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How are you guys spraying your moulds? Do you just "blast" your mould in one go? Or do you spray a nice layer, let it dry and do that until you have enough butter in the mould?

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4 hours ago, Rajala said:

How are you guys spraying your moulds? Do you just "blast" your mould in one go? Or do you spray a nice layer, let it dry and do that until you have enough butter in the mould?

 

Layers, but I'm not intentionally waiting around for it to set.  I try to keep the airbrush moving to get an even application of color without a heavy build-up that can drip or puddle.  If I'm spraying 4 molds, by the time I do a pass on the 4th, the CB in the 1st mold may not be 100% set/dry but  enough to stay in place and not drip when more is added.

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7 hours ago, Rajala said:

How are you guys spraying your moulds? Do you just "blast" your mould in one go? Or do you spray a nice layer, let it dry and do that until you have enough butter in the mould?

I do exactly what @pastrygirl described. If you do a second spray too soon, it blows the still-wet cocoa butter around and you can get bare spots. I try not to make the final result too thick, but for full coverage you really have to spray more than a single time--unless you intend the color of the underlying chocolate to be part of the design (as in pastrygirl's hearts, seen earlier in this thread). If you need a backing layer of white (as when you don't want the underlying chocolate color to show), then it's more difficult because the white can easily get too thick as you aim for full coverage (and you also get that offputting taste of titanium dioxide in the white cocoa butter).

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Okay, thanks. Need to learn how fast each layer set I guess. I did four layers the other day, but still not a solid color (used titanium dioxide and moulded with milk chocolate -- so white). Maybe I should spray closer to the mould when I'm using 30 PSI? Have to experiment a bit during the weekend. :)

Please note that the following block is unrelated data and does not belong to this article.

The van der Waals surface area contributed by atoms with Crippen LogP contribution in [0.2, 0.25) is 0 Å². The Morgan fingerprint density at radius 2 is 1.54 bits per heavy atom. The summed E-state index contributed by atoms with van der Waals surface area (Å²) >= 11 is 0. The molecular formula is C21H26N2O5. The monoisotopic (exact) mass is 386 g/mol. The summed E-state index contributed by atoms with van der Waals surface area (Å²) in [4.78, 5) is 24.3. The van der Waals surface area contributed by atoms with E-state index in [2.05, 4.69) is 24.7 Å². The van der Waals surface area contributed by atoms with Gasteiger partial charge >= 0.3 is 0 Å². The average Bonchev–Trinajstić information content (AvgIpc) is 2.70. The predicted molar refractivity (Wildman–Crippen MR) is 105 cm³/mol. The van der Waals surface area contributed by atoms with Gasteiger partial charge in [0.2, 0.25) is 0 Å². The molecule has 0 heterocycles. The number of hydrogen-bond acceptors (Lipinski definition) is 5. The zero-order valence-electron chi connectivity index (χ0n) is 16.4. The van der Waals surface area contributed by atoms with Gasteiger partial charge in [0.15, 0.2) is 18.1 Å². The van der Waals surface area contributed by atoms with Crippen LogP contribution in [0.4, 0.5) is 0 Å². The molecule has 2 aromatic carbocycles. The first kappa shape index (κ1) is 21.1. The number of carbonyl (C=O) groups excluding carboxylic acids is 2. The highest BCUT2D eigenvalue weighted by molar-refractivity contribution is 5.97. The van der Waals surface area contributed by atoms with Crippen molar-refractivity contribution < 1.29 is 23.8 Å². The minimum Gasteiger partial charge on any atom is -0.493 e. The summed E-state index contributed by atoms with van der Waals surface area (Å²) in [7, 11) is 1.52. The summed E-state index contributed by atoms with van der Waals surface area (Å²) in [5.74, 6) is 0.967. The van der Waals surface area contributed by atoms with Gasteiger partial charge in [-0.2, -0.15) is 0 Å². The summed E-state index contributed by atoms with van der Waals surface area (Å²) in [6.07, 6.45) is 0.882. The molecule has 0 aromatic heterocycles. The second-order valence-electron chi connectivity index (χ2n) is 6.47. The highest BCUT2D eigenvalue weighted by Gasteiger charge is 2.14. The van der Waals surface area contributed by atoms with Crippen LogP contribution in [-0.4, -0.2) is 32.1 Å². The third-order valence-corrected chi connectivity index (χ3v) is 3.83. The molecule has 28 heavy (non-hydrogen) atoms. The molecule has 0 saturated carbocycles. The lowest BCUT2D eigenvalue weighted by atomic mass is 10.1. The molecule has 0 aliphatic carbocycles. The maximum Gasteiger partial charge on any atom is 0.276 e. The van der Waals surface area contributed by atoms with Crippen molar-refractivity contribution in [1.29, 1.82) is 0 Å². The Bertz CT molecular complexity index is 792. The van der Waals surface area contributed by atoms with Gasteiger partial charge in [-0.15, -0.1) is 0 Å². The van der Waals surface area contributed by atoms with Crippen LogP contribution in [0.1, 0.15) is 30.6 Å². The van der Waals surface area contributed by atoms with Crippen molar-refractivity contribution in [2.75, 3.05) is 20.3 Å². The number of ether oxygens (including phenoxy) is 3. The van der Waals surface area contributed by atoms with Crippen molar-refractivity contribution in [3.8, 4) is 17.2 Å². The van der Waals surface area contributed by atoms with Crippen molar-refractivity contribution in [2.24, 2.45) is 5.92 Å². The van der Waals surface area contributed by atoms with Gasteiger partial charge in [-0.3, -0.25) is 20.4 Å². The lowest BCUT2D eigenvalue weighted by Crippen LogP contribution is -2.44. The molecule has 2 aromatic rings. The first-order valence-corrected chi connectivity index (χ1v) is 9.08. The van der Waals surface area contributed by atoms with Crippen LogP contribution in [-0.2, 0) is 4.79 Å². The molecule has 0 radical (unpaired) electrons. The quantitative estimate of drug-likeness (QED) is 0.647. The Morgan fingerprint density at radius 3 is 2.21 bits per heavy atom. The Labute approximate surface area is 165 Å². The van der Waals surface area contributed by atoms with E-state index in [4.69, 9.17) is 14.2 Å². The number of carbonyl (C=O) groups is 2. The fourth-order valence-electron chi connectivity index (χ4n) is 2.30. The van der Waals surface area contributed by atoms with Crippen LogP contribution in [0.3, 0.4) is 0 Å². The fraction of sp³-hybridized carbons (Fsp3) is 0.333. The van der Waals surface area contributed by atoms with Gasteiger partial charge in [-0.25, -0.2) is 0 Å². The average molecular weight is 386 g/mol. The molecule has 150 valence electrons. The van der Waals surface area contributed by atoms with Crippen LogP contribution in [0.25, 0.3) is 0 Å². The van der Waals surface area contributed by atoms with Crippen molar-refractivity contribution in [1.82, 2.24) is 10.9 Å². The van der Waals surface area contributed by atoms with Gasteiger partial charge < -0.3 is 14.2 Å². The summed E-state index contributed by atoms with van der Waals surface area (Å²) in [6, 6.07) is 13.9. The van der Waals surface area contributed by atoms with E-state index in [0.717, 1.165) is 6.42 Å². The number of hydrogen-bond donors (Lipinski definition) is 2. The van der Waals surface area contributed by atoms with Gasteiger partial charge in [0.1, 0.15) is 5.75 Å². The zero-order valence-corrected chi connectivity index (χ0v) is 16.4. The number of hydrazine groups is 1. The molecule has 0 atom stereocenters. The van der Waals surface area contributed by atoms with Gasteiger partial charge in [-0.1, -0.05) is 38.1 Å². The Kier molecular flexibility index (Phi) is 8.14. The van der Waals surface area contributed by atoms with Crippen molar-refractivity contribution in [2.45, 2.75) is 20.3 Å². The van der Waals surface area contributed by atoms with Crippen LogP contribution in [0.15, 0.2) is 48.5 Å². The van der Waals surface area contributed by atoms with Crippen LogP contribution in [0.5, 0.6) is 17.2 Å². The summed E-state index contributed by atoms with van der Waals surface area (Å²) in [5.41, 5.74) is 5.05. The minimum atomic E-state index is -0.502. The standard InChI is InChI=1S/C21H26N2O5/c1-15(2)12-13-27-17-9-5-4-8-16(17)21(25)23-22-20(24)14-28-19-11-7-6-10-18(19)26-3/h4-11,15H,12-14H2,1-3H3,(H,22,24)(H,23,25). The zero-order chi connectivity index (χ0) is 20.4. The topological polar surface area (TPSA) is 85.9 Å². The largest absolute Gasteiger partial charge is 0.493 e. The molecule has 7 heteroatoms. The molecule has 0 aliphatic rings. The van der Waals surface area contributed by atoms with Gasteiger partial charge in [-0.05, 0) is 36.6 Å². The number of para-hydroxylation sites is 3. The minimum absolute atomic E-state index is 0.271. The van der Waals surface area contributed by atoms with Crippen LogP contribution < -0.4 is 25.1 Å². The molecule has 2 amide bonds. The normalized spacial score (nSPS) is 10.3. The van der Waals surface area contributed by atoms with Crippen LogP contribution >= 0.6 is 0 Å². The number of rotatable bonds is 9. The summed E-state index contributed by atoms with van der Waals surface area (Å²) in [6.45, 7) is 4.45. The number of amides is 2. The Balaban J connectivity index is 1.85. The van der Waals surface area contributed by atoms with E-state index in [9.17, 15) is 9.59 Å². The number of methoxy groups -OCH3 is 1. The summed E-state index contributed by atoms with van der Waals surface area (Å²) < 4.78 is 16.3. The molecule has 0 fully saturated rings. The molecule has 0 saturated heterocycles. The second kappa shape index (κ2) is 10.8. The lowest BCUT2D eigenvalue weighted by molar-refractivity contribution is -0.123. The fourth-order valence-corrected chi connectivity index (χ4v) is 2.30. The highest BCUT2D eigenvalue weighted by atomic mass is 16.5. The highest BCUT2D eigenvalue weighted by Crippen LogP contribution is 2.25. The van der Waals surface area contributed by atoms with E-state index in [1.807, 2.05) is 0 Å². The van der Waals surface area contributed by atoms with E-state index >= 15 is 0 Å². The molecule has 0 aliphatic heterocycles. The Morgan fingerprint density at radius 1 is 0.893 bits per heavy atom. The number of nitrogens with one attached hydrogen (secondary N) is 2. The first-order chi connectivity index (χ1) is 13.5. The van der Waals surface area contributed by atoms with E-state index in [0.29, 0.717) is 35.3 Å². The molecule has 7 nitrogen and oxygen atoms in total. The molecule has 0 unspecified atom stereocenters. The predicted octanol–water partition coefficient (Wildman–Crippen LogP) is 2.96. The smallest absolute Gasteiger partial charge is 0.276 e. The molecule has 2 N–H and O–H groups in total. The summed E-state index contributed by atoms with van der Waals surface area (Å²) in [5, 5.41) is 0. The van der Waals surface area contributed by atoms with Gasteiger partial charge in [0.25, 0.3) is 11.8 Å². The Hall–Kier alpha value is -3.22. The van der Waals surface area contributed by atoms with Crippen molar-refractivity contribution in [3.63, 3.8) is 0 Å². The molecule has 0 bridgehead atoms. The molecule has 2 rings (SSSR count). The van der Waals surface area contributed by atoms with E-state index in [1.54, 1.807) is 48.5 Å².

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Hello, I've wanted to post here for quite some time, as the topic of airbrushing is a bit overwhelming to me. I have read through most of the thread, but wanted to see if anyone could recommend a compressor that's a reasonable price. Really, preferably, I'd like to stay in the $75-$100 range. The amount that I would actually use the machine is really not very often at all, perhaps just a few moldd here and there, larger volume (6ish molds) on a rare occasion. Seriously, my needs arent anything compared to the volume I see others here produce, I've got 8 years without an airbrush, so anything is an upgrade. Where I get a bit confused is when I search amazon for something like 'pastry airbrush.' I seem to get a mixed bag. Point Zero airbrushes seem modestly priced and decent reviews, then theres Master Airbrush, which seems to be problematic by many reviewers. Am I better off going to Home Depot to get a compressor, rather then looking for one that is specifically for the kitchen? Also, what is the maintenance like on these machines? Most say they are oil-less, but is there anything that needs to be done to them on a regular basis? Additionally, what would be the difference between this a $20 point zero airbrush and the ones that are in the $200 range?